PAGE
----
Drug paraphernalia and a logbook were allegedly hidden in a tree by a truck driver after a crash that killed a mother and son, prosecutors have alleged.
Ryan Kenny faces 24 charges including culpable driving and incriminating conduct over the fatal crash on the Murray Valley Highway at Brimin on November 2.
Amanda Kilmister and her 12-year-old son Harrison died in the crash, and her husband Paul was seriously injured.
Their two youngest children were also in the car, but not seriously injured.
Judge Gerard Mullally revealed in the County Court on Thursday that the incriminating conduct charge related to an allegation Kenny hid the drug paraphernalia and logbook - which truck drivers are required to use to record their driving hours - in a tree.
Kenny's barrister Ronald Gipp told the court the items were found about 200 metres from the crash scene and would argue they not be used as evidence in a trial to be held next year.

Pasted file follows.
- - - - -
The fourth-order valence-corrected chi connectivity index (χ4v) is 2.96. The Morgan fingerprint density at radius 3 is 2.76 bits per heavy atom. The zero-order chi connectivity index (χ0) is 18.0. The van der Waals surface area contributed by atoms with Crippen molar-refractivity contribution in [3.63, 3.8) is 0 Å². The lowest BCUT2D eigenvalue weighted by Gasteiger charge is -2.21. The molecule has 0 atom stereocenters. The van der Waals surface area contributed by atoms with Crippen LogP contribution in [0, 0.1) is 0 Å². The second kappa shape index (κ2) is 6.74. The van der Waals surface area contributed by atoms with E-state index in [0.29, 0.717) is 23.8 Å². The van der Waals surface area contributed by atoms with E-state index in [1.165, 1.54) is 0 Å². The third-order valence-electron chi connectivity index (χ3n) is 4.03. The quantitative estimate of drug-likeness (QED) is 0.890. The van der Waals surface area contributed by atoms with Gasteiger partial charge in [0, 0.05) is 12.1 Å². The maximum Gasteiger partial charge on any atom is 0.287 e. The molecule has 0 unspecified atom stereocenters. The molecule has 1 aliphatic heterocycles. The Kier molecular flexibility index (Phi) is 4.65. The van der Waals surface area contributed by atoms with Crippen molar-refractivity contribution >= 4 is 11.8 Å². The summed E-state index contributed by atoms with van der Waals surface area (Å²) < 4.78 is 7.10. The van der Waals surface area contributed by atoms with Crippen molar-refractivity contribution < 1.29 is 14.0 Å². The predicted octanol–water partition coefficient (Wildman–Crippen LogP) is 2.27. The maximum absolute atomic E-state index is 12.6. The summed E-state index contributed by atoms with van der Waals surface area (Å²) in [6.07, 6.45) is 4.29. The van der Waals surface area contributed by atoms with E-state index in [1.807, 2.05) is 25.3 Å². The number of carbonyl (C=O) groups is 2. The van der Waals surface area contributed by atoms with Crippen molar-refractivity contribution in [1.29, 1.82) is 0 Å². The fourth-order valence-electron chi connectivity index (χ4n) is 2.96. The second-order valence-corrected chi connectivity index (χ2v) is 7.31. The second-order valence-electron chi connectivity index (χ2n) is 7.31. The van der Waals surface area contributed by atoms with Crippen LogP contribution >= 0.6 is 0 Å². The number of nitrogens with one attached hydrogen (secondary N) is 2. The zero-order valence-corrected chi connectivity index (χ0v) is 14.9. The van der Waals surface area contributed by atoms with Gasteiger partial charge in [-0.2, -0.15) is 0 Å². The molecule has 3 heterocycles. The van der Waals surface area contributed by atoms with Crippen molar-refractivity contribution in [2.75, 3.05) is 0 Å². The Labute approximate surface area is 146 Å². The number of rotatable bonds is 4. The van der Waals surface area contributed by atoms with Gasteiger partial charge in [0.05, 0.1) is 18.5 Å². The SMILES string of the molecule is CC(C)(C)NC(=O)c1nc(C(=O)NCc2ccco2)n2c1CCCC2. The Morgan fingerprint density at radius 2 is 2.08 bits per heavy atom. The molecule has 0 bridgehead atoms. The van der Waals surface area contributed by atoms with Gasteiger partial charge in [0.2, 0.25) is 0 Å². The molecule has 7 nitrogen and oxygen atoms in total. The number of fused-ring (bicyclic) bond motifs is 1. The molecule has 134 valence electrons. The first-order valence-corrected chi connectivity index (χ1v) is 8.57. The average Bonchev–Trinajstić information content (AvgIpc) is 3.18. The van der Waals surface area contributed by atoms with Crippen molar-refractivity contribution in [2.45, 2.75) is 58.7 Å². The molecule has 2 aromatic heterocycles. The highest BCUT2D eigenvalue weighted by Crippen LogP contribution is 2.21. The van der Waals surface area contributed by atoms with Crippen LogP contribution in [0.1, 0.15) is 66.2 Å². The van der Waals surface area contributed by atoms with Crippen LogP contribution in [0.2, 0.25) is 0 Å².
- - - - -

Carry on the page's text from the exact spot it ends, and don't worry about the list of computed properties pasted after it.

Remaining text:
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The court previously heard the parties had discussed trying to resolve the case before it went to trial, but Kenny has denied the allegations.
"He certainly challenges the conclusions about a lot of matters," Mr Gipp said.
An independent crash expert to be used in Kenny's defence was due to report his findings by Thursday's court date, but that has now been delayed until February.
Mr Gipp said the police evidence would be seriously questioned because the Kilmister's Audi was destroyed before the defence expert could examine it in person.
The family are very keen to have this matter dealt with expeditiously.Prosecutor Sally Denham
Both he and Crown prosecutor Sally Denham agreed they would not be ready for trial by the tentative date booked for April 20 next year, so it has been delayed another six months and moved to the Wangaratta County Court circuit starting on October 20.
"It's not good, but it seems to be the only outcome," Judge Mullally said.
He said although the court usually tried to avoid having a trial on an anniversary date - in this case November 2 - "there's not much that can be done".
The trial is expected to run for 10 to 15 days and involve 37 witnesses.
"The family are very keen to have this matter dealt with expeditiously," Ms Denham said.
The case was adjourned for another directions hearing on April 30.